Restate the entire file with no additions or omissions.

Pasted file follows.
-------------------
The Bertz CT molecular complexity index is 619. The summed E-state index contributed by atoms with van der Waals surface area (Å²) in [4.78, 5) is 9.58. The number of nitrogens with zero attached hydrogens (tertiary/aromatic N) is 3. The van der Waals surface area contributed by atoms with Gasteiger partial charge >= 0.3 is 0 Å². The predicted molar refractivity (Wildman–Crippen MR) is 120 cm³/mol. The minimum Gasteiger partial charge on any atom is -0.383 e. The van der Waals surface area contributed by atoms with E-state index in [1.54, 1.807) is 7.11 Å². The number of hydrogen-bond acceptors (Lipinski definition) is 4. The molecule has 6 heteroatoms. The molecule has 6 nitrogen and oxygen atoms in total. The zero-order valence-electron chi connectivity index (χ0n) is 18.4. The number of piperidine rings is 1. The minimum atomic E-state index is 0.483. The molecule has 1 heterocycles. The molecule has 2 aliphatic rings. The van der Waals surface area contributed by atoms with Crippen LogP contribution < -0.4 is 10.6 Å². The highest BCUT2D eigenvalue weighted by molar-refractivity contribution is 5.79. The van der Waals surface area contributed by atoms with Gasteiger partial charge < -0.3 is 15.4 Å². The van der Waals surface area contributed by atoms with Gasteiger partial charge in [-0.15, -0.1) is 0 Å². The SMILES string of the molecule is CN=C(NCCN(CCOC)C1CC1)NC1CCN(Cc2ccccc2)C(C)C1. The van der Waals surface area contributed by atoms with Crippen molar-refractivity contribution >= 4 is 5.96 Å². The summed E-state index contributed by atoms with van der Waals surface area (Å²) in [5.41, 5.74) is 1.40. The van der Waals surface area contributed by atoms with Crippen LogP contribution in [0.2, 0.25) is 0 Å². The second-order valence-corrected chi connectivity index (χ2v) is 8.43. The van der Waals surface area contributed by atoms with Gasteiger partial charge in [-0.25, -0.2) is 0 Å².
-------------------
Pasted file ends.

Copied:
The Bertz CT molecular complexity index is 619. The summed E-state index contributed by atoms with van der Waals surface area (Å²) in [4.78, 5) is 9.58. The number of nitrogens with zero attached hydrogens (tertiary/aromatic N) is 3. The van der Waals surface area contributed by atoms with Gasteiger partial charge >= 0.3 is 0 Å². The predicted molar refractivity (Wildman–Crippen MR) is 120 cm³/mol. The minimum Gasteiger partial charge on any atom is -0.383 e. The van der Waals surface area contributed by atoms with E-state index in [1.54, 1.807) is 7.11 Å². The number of hydrogen-bond acceptors (Lipinski definition) is 4. The molecule has 6 heteroatoms. The molecule has 6 nitrogen and oxygen atoms in total. The zero-order valence-electron chi connectivity index (χ0n) is 18.4. The number of piperidine rings is 1. The minimum atomic E-state index is 0.483. The molecule has 1 heterocycles. The molecule has 2 aliphatic rings. The van der Waals surface area contributed by atoms with Crippen LogP contribution < -0.4 is 10.6 Å². The highest BCUT2D eigenvalue weighted by molar-refractivity contribution is 5.79. The van der Waals surface area contributed by atoms with Gasteiger partial charge < -0.3 is 15.4 Å². The van der Waals surface area contributed by atoms with Gasteiger partial charge in [-0.15, -0.1) is 0 Å². The SMILES string of the molecule is CN=C(NCCN(CCOC)C1CC1)NC1CCN(Cc2ccccc2)C(C)C1. The van der Waals surface area contributed by atoms with Crippen molar-refractivity contribution >= 4 is 5.96 Å². The summed E-state index contributed by atoms with van der Waals surface area (Å²) in [5.41, 5.74) is 1.40. The van der Waals surface area contributed by atoms with Crippen LogP contribution in [0.2, 0.25) is 0 Å². The second-order valence-corrected chi connectivity index (χ2v) is 8.43. The van der Waals surface area contributed by atoms with Gasteiger partial charge in [-0.25, -0.2) is 0 Å².